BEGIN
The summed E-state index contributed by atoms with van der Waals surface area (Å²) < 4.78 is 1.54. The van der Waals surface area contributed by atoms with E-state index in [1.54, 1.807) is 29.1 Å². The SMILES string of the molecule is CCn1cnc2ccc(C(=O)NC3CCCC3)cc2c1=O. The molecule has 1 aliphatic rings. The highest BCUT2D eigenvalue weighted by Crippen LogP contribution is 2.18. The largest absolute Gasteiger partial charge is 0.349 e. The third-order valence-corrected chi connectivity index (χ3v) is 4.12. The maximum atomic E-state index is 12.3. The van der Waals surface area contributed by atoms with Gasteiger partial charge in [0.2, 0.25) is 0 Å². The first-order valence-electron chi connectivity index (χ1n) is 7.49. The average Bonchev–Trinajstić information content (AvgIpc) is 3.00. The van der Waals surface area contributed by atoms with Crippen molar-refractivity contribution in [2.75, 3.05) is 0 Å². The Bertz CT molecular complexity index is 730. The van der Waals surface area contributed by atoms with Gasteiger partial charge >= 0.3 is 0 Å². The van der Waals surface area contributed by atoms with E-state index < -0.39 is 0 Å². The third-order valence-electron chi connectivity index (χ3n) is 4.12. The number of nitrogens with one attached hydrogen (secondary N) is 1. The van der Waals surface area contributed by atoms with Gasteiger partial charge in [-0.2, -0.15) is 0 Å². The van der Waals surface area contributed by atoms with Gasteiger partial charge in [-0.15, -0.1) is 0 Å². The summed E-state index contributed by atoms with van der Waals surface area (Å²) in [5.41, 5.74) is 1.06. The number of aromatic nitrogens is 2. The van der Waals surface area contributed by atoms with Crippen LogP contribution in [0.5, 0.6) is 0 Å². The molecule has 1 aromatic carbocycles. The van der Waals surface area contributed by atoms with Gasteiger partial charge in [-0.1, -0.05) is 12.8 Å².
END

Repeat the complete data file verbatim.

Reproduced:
The summed E-state index contributed by atoms with van der Waals surface area (Å²) < 4.78 is 1.54. The van der Waals surface area contributed by atoms with E-state index in [1.54, 1.807) is 29.1 Å². The SMILES string of the molecule is CCn1cnc2ccc(C(=O)NC3CCCC3)cc2c1=O. The molecule has 1 aliphatic rings. The highest BCUT2D eigenvalue weighted by Crippen LogP contribution is 2.18. The largest absolute Gasteiger partial charge is 0.349 e. The third-order valence-corrected chi connectivity index (χ3v) is 4.12. The maximum atomic E-state index is 12.3. The van der Waals surface area contributed by atoms with Gasteiger partial charge in [0.2, 0.25) is 0 Å². The first-order valence-electron chi connectivity index (χ1n) is 7.49. The average Bonchev–Trinajstić information content (AvgIpc) is 3.00. The van der Waals surface area contributed by atoms with Crippen molar-refractivity contribution in [2.75, 3.05) is 0 Å². The Bertz CT molecular complexity index is 730. The van der Waals surface area contributed by atoms with Gasteiger partial charge >= 0.3 is 0 Å². The van der Waals surface area contributed by atoms with E-state index < -0.39 is 0 Å². The third-order valence-electron chi connectivity index (χ3n) is 4.12. The number of nitrogens with one attached hydrogen (secondary N) is 1. The van der Waals surface area contributed by atoms with Gasteiger partial charge in [-0.2, -0.15) is 0 Å². The van der Waals surface area contributed by atoms with Gasteiger partial charge in [-0.15, -0.1) is 0 Å². The summed E-state index contributed by atoms with van der Waals surface area (Å²) in [5.41, 5.74) is 1.06. The number of aromatic nitrogens is 2. The van der Waals surface area contributed by atoms with Crippen LogP contribution in [0.5, 0.6) is 0 Å². The molecule has 1 aromatic carbocycles. The van der Waals surface area contributed by atoms with Gasteiger partial charge in [-0.1, -0.05) is 12.8 Å².